Or how I threw a wobbly when my daughter didn’t like the trousers I’d made.
About a year ago I decided it was about time I knew how to use a sewing machine. Random I know, but when I get a thought like that I tend to usually see it through. I’d got a book out the library (library and sewing machine, how cool am I?) and a lot of the craft ideas I was looking at could be made faster and better with the use of a sewing machine. I thought on that basis maybe it would expand what I could do, and on some level I thought as a life skill maybe it was good for my son to see me using one, mending things, challenging stereotypes etc. (He actually showed very little interest apart from pressing the pedal, but the thought was there).
I had a look on the internet. I nearly had a heart attack at how expensive a new one might be and realised perhaps I wasn’t as committed to this idea as I thought I was. I then had a look on ebay, and lo and behold a woman a couple of miles away was selling one. Excellent news! She’d badged it as pretty new on the basis that she’d bought it and not really used it. Ha ha, I thought, what a bargain, and what a fool buying one and not using it; that would never happen to me! (you can probably see where this is going).
I’m not saying that woman was lying about whether she had used it very much or not, I’m sure she probably hadn’t. However, what I suspect was also true, is that it was a rubbish machine in the first place, and she’d neglected to mention that.
Anyway, I got it home and between You Tube clips, my library book and phone calls to my mum/sister, I managed to get it going. I darted down to Hobbycraft and bought whatever material was on sale in order to practice. Judge for yourself whether the material was a wise purchase from the pictures!
I completed two projects in the time I used it:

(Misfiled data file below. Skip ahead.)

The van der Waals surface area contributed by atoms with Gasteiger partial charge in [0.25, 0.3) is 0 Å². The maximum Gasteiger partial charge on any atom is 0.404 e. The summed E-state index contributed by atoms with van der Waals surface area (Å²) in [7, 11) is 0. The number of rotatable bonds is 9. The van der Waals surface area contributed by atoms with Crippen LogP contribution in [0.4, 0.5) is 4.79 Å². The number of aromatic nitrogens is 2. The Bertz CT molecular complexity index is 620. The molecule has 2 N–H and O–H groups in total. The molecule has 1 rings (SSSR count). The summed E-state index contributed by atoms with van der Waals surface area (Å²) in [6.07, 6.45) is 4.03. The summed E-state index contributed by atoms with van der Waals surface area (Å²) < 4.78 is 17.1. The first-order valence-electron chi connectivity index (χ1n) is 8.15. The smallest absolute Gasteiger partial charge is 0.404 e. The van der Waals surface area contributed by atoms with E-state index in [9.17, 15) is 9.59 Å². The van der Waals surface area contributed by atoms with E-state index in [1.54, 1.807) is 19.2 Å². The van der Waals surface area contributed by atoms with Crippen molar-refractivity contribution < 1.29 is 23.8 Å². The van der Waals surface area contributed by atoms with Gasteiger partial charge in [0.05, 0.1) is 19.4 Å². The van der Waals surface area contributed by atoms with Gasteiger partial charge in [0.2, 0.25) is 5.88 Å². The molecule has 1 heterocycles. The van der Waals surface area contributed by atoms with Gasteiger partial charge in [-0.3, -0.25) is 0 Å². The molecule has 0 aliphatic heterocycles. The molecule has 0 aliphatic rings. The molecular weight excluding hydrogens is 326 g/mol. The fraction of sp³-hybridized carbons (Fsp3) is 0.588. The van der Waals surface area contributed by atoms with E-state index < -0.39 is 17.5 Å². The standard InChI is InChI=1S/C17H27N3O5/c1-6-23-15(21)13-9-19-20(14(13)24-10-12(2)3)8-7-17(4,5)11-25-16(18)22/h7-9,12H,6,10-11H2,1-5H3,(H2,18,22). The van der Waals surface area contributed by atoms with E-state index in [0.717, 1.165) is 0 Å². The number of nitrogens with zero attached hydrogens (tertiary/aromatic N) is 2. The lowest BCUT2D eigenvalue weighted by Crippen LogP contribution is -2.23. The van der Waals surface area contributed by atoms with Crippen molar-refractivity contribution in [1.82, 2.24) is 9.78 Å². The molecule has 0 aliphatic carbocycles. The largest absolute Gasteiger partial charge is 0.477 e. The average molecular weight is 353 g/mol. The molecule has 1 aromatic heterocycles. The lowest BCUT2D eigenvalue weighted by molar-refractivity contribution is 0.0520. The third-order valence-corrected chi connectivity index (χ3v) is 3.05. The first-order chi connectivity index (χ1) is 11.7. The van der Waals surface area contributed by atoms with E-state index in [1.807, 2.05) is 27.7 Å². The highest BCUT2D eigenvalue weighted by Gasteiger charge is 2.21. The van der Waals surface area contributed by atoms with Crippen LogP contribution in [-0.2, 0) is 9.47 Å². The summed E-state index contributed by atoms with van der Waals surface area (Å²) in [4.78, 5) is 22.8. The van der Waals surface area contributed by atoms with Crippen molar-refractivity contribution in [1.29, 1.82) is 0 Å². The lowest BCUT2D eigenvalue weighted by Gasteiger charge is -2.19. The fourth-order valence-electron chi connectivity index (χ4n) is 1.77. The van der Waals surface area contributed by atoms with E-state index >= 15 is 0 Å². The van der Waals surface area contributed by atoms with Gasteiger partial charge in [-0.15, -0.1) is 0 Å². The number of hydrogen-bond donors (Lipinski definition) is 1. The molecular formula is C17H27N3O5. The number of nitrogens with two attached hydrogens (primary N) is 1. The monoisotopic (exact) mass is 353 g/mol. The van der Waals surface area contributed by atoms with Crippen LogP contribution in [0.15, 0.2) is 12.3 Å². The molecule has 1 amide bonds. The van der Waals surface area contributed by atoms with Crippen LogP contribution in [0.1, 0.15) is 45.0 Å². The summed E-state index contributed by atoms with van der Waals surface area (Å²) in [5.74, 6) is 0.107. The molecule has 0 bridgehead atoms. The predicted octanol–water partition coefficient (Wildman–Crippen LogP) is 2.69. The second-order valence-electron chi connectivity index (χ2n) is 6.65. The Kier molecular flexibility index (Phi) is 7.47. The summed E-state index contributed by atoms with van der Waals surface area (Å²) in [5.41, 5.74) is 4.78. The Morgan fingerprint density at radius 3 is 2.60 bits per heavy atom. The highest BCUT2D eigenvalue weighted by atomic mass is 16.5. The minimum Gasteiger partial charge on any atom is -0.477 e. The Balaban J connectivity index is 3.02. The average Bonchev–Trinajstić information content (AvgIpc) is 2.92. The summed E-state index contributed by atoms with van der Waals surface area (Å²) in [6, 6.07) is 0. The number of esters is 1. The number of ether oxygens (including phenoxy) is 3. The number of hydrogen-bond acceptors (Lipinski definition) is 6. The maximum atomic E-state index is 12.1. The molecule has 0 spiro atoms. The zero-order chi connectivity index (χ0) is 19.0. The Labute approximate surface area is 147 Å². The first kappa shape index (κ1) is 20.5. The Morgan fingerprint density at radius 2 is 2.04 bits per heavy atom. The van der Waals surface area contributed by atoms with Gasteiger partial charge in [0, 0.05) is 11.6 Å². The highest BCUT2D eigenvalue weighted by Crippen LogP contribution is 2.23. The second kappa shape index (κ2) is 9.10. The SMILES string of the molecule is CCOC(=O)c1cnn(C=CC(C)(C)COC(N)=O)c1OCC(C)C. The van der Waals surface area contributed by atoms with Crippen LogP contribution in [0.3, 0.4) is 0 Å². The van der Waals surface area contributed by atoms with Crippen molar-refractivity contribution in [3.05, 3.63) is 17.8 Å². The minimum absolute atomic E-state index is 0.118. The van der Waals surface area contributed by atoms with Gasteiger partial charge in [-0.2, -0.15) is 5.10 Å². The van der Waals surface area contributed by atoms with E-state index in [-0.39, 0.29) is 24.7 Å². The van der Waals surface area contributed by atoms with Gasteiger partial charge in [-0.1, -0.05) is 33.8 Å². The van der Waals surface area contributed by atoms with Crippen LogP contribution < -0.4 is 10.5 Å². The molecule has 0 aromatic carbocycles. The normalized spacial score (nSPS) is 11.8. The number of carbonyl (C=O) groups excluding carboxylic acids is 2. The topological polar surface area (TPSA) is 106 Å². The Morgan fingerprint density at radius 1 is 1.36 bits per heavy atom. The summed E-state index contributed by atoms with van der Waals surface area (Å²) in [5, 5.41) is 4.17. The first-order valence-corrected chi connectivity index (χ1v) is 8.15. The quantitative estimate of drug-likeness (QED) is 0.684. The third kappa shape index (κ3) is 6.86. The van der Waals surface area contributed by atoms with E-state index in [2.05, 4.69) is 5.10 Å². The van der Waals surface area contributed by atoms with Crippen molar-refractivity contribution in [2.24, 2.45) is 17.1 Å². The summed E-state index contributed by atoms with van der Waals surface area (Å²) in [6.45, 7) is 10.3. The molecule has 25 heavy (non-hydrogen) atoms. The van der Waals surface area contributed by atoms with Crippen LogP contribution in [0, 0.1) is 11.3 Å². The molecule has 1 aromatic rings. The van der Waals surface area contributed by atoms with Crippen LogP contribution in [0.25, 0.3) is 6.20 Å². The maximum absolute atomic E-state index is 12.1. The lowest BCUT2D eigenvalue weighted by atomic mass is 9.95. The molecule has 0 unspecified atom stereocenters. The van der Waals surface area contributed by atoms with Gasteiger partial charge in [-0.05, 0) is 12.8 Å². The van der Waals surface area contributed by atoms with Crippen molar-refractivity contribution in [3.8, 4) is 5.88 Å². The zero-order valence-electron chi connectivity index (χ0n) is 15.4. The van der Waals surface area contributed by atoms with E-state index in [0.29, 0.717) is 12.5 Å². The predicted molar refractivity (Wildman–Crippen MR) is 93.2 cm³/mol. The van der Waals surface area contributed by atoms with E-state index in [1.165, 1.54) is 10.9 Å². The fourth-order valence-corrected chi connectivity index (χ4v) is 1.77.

This was relatively successful, and to be fair, my daughter still has it now. Essentially you just cut large rectangles and sew each edge, leaving a gap on one side to shove the cushion in. Maybe one day I’ll try another one and do a visual on how to do it.
Emboldened by making the pillowcase relatively easily, I then thought I would use the same enthusiasm to make my daughter some trousers. I only had the same material as the pillowcase, but that’s cool in a kooky kind of way, yeah? Anyway, she was too young to notice, I thought.
So, I cut two trouser shaped pieces (one front and one back), sewed them together and put some elastic in. I was really chuffed. Problem was, she absolutely hated them (even at two years old!) and I basically had to beg her to put them on so I could take photo. I haven’t included her face below, but rest assured, you would be in no doubt that she was not happy!
That put me off a bit, and ruined any thoughts I might have of never having to buy clothes for the kids again (worked okay for the Von Trapps?).
Since then, something has happened to the machine, and if you do know how to fix it I’d be keen for you to let me know in the comments. Basically, the top and the bottom threads get knotted up literally every time I press the pedal. I’ve googled it, asked family etc, but I have come to the conclusion that the machine is just rubbish. That, combined with my shattered dreams of making clothes, meant that I threw a wobbly and shoved it in the attic. At least I didn’t sell it to some other unsuspecting ebay buyer!
So that was my brief fling with a sewing machine. I wouldn’t be able to bring myself to buy another one, but I still think that its a good skill to have so, if you can identify the problem based on my fairly minimal description then let me know how to sort it!